Phish, Shabbat Mingle in Coachella
For three days over Halloween weekend, between 30,000 to 40,000 fans of the eclectic, free-form rock band Phish gathered on the Empire Polo Fields in Indio, site of the annual Coachella Valley Music and Arts Festival, for Phish Festival 8. RVs and thousands of small camping tents staked out territory throughout eight campgrounds. And in one of those tents, on Friday night, Rabbi Yonah Bookstein led 35 people in a Kabbalat Shabbat service. This was the Shabbat Tent.
Starting at around 5 p.m., timed so people wouldn’t miss the first Phish set, a group of Jews and non-Jews crossed the campground dancing and singing “Lecha Dodi,” then, beneath a huge Israeli flag, they recited Kiddush, said the Motzi and ate a vegetarian Shabbat meal.
“We were basically making a big scene, and everybody pretty much enjoys it,” said Bookstein, who serves as director of JconnectLA, the tent’s sponsor at the festival. “You can be Jewish in so many ways and in so many environments. You don’t have to check your Magen David at the festival gate.”
The Shabbat Tent concept was created in 1999 by Shmuel Skaist, a musician and rabbi known to Phish fans as Rav Shmuel or the “Phish Rabbi,” and Adam Weinberg, a concert promoter. The two originally met in Israel and became friends. Skaist told Weinberg about his idea to host Shabbat at all Phish concerts and other music festivals, and before long they were doing exactly that, traveling around the United States. But the pair were operating on a small scale and with no funding.
The turning point for the project came in 2007, when Chasidic reggae star Matisyahu invited Skaist and Weinberg to pitch a Shabbat Tent at a festival he was headlining. The pair worked with the camping directors and festival promoters, and the Shabbat Tent, which took up a large space in one of the campgrounds, fed hundreds of people over the course of the weekend. The event was a significant success for Skaist and Weinberg.
“We had such a tremendous response,” Weinberg said. “The more we can get into the festival framework, the more kids we can cater to.”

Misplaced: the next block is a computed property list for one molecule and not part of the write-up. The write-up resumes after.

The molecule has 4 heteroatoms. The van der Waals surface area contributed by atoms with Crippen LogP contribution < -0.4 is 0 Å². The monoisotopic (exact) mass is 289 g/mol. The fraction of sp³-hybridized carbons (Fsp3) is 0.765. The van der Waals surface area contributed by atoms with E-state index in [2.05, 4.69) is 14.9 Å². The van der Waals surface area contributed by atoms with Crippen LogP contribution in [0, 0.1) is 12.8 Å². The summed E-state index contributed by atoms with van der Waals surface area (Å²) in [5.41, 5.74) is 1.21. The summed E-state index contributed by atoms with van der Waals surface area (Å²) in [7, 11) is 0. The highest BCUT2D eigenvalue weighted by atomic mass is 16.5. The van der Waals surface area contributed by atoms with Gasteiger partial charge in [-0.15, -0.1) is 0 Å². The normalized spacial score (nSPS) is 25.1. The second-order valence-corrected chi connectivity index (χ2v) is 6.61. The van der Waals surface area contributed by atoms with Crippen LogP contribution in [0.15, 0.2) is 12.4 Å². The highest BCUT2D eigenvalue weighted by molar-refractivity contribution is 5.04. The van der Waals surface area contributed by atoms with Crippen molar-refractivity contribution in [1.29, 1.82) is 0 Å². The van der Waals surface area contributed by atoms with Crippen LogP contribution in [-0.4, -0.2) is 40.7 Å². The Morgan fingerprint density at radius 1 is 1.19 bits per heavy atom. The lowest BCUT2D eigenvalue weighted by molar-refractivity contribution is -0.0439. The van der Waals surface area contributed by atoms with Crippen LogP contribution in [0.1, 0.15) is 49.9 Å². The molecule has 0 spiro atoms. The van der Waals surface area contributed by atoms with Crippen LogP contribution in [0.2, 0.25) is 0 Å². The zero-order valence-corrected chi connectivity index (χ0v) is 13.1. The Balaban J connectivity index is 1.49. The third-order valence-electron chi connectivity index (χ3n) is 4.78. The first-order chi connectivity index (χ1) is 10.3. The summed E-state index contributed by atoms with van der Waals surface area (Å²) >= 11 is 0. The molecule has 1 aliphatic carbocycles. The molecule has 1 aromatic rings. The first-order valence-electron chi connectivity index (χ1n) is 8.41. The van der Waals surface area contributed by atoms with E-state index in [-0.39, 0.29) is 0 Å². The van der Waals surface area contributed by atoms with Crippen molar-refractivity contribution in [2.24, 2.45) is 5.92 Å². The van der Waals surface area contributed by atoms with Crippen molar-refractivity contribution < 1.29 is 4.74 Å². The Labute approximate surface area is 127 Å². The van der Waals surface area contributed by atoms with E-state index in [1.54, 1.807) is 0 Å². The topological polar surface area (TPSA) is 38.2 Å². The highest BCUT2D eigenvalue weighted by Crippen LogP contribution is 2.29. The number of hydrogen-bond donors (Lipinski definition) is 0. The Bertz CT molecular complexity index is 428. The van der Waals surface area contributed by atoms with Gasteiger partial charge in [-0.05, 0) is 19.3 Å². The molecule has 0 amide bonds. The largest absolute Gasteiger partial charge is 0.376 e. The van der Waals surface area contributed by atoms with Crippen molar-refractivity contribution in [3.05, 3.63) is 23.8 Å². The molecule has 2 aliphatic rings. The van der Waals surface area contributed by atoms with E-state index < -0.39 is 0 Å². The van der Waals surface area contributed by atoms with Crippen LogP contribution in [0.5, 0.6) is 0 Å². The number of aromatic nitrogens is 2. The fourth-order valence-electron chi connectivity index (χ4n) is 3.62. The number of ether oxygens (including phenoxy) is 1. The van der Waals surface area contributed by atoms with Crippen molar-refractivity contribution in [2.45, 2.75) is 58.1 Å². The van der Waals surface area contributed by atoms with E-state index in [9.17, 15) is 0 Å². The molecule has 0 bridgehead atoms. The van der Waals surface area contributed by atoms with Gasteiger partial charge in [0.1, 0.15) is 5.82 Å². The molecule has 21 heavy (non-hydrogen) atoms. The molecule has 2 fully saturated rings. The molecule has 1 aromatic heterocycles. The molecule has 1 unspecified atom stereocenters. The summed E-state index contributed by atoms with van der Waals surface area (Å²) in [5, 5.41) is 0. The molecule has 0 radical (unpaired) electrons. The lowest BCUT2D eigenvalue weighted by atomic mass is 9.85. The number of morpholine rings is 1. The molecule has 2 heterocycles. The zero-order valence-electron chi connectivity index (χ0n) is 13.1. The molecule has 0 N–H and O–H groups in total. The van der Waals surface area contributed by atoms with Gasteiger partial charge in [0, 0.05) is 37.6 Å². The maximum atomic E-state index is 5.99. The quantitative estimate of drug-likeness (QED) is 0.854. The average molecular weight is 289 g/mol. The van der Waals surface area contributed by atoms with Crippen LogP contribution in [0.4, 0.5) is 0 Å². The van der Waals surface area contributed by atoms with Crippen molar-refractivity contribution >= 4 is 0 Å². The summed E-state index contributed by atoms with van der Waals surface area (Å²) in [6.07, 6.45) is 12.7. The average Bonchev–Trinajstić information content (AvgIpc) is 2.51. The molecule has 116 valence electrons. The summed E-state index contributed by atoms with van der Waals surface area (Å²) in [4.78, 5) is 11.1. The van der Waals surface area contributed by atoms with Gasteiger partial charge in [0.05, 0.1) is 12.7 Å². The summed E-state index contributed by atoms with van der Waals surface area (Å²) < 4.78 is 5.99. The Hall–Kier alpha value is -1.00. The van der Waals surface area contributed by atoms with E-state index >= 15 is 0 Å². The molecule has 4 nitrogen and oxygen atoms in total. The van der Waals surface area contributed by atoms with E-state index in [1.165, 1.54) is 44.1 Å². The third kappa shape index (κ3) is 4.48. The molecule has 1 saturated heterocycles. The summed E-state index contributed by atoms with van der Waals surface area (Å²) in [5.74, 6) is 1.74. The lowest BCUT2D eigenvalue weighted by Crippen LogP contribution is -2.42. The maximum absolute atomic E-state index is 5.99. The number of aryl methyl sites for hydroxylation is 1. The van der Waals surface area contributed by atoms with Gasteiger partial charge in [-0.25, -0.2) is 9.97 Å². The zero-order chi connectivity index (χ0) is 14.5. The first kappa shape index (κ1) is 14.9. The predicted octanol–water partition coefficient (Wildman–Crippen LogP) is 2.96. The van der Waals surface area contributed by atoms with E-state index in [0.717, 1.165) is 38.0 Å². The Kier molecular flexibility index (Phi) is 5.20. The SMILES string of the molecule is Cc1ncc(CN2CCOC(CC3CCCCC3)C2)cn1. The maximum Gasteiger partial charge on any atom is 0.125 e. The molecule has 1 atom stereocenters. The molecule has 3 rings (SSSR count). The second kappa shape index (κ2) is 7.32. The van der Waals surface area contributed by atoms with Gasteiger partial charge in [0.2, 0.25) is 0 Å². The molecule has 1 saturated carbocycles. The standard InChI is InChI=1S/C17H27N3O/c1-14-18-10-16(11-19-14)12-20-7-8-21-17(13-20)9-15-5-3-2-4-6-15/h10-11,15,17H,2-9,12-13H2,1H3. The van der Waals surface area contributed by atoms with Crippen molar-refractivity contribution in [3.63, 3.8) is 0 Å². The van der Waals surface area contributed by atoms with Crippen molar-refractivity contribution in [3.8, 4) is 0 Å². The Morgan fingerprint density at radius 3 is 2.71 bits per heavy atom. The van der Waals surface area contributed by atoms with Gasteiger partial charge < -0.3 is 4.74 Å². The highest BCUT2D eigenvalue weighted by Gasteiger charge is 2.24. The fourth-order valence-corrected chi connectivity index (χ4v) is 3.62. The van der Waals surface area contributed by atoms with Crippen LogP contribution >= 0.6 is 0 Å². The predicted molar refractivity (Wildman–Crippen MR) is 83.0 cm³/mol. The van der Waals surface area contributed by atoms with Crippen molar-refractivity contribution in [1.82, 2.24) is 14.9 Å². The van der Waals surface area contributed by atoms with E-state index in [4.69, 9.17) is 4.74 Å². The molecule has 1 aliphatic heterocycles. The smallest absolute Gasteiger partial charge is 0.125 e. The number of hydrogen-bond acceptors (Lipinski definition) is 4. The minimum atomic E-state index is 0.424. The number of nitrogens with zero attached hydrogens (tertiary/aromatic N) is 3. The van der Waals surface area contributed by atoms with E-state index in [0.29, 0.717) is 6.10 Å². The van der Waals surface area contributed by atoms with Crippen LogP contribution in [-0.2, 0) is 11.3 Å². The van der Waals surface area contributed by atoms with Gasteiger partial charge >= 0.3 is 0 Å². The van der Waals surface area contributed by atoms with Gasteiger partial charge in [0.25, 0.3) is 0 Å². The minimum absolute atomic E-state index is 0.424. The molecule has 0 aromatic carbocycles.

At the recent Phish Festival, the Shabbat Tent didn’t get official placement, but it had its place. Phish has Jewish blood — the band’s bassist, Mike Gordon, is Jewish, and “Avinu Malkenu” occasionally pops up on Phish set-lists.
On Saturday morning, as the desert sun warmed the palm trees and a group of festival-goers sat on a warped trampoline drinking beers, the Shabbat Tent team walked around the campsite trying to pull together enough people for a minyan. Among the men they found was one fan dressed in flip-flops, shorts and big sunglasses and sporting a big rubber boa constrictor around his neck. Asked if he wanted an aliyah, he initially declined, saying he had forgotten all the Hebrew he once knew. But he relented as organizers urged him to try; he took the Siddur and read perfectly.
The week’s portion was Lech-Lecha, the story of Abraham and Sarah’s journey to a land unknown.
Lunch was served after prayers, with more than 75 people attending. For the rest of Shabbat the tent became a relaxing hangout, a place where fans could take a break from the chaos.
“The Shabbat Tent brings people together in ways that are more creative than other events,” said Aliyah Hemley, a San Fernando Valley resident who spent much of her time in the Shabbat Tent. “A lot of organized Jewish events don’t have much to do with the outdoors, so it’s nice when they are a bit more earthy.”
Valley Village’s Continental Kosher Bakery and Schwartz’s Bakery in West Los Angeles donated food to the tent, and at one point during the weekend, a woman dropped off 12 challahs, wished everybody “Good Shabbos” and disappeared, never to show up again.
Good deeds occurred all weekend long. On Friday, before Shabbat, fire marshals declared the area where the Shabbat Tent had set up to be a fire lane. They made the Shabbat Tent move, but not without help: camping officials got dozens of volunteers to help organizers set up the tent in a new area, and neighboring campers donated spare tenting.
“Even within the larger scene of the festival, you have community,” Bookstein said.